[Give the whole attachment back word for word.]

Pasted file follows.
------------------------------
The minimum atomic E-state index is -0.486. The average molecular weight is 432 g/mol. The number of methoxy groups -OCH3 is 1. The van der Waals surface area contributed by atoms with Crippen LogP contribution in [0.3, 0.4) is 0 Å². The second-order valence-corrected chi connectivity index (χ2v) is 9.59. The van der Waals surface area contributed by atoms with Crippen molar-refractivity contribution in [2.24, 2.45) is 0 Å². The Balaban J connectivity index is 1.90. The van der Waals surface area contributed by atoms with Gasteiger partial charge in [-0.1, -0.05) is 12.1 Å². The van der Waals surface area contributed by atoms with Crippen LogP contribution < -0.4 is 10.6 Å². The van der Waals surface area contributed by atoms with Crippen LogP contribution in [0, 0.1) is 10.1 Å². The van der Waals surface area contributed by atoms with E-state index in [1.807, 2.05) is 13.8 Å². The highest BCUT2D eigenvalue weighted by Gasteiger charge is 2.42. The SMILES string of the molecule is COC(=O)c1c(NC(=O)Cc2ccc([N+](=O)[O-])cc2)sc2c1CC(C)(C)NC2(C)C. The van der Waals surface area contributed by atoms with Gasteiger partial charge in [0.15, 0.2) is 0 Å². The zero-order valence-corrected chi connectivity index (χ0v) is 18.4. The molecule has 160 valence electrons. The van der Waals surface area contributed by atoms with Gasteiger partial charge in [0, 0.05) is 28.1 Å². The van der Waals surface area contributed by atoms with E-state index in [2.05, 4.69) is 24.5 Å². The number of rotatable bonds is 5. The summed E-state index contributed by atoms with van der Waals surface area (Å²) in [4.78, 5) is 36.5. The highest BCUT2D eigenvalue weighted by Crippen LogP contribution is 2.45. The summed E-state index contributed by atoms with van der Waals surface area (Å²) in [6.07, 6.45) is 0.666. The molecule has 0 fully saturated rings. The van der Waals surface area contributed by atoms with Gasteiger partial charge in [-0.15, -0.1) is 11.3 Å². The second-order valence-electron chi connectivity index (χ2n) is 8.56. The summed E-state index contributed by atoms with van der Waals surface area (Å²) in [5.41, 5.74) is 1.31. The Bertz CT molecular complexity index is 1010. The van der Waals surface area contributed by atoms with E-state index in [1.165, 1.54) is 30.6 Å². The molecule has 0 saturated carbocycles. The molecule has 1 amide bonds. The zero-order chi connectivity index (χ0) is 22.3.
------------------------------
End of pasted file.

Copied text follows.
The minimum atomic E-state index is -0.486. The average molecular weight is 432 g/mol. The number of methoxy groups -OCH3 is 1. The van der Waals surface area contributed by atoms with Crippen LogP contribution in [0.3, 0.4) is 0 Å². The second-order valence-corrected chi connectivity index (χ2v) is 9.59. The van der Waals surface area contributed by atoms with Crippen molar-refractivity contribution in [2.24, 2.45) is 0 Å². The Balaban J connectivity index is 1.90. The van der Waals surface area contributed by atoms with Gasteiger partial charge in [-0.1, -0.05) is 12.1 Å². The van der Waals surface area contributed by atoms with Crippen LogP contribution < -0.4 is 10.6 Å². The van der Waals surface area contributed by atoms with Crippen LogP contribution in [0, 0.1) is 10.1 Å². The van der Waals surface area contributed by atoms with E-state index in [1.807, 2.05) is 13.8 Å². The highest BCUT2D eigenvalue weighted by Gasteiger charge is 2.42. The SMILES string of the molecule is COC(=O)c1c(NC(=O)Cc2ccc([N+](=O)[O-])cc2)sc2c1CC(C)(C)NC2(C)C. The van der Waals surface area contributed by atoms with Gasteiger partial charge in [0.15, 0.2) is 0 Å². The zero-order valence-corrected chi connectivity index (χ0v) is 18.4. The molecule has 160 valence electrons. The van der Waals surface area contributed by atoms with Gasteiger partial charge in [0, 0.05) is 28.1 Å². The van der Waals surface area contributed by atoms with E-state index in [2.05, 4.69) is 24.5 Å². The number of rotatable bonds is 5. The summed E-state index contributed by atoms with van der Waals surface area (Å²) in [4.78, 5) is 36.5. The highest BCUT2D eigenvalue weighted by Crippen LogP contribution is 2.45. The summed E-state index contributed by atoms with van der Waals surface area (Å²) in [6.07, 6.45) is 0.666. The molecule has 0 fully saturated rings. The van der Waals surface area contributed by atoms with Gasteiger partial charge in [-0.15, -0.1) is 11.3 Å². The second-order valence-electron chi connectivity index (χ2n) is 8.56. The summed E-state index contributed by atoms with van der Waals surface area (Å²) in [5.41, 5.74) is 1.31. The Bertz CT molecular complexity index is 1010. The van der Waals surface area contributed by atoms with E-state index in [1.165, 1.54) is 30.6 Å². The molecule has 0 saturated carbocycles. The molecule has 1 amide bonds. The zero-order chi connectivity index (χ0) is 22.3.